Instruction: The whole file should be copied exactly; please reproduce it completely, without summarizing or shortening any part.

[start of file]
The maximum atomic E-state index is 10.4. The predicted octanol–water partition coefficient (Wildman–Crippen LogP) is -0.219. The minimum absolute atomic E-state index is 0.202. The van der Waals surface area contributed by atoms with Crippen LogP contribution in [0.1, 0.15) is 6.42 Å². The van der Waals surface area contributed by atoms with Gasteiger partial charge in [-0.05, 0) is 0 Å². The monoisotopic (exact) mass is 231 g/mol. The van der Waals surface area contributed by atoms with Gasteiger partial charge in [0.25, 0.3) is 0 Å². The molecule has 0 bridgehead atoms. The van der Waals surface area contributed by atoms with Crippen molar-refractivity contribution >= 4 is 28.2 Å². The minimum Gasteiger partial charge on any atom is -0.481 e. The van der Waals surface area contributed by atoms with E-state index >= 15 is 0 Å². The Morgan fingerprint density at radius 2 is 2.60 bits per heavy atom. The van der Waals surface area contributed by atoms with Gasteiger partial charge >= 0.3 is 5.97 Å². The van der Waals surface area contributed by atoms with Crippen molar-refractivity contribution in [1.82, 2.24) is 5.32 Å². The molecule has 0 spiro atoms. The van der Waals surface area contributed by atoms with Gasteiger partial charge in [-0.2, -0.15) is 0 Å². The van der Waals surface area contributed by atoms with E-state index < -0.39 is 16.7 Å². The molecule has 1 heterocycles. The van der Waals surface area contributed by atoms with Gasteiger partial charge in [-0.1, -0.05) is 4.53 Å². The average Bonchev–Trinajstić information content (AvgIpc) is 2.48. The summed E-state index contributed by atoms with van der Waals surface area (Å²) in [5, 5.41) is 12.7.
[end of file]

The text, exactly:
The maximum atomic E-state index is 10.4. The predicted octanol–water partition coefficient (Wildman–Crippen LogP) is -0.219. The minimum absolute atomic E-state index is 0.202. The van der Waals surface area contributed by atoms with Crippen LogP contribution in [0.1, 0.15) is 6.42 Å². The van der Waals surface area contributed by atoms with Gasteiger partial charge in [-0.05, 0) is 0 Å². The monoisotopic (exact) mass is 231 g/mol. The van der Waals surface area contributed by atoms with Gasteiger partial charge in [0.25, 0.3) is 0 Å². The molecule has 0 bridgehead atoms. The van der Waals surface area contributed by atoms with Crippen molar-refractivity contribution >= 4 is 28.2 Å². The minimum Gasteiger partial charge on any atom is -0.481 e. The van der Waals surface area contributed by atoms with E-state index >= 15 is 0 Å². The Morgan fingerprint density at radius 2 is 2.60 bits per heavy atom. The van der Waals surface area contributed by atoms with Gasteiger partial charge >= 0.3 is 5.97 Å². The van der Waals surface area contributed by atoms with Crippen molar-refractivity contribution in [1.82, 2.24) is 5.32 Å². The molecule has 0 spiro atoms. The van der Waals surface area contributed by atoms with Gasteiger partial charge in [-0.2, -0.15) is 0 Å². The van der Waals surface area contributed by atoms with E-state index < -0.39 is 16.7 Å². The molecule has 1 heterocycles. The van der Waals surface area contributed by atoms with Gasteiger partial charge in [-0.1, -0.05) is 4.53 Å². The average Bonchev–Trinajstić information content (AvgIpc) is 2.48. The summed E-state index contributed by atoms with van der Waals surface area (Å²) in [5, 5.41) is 12.7.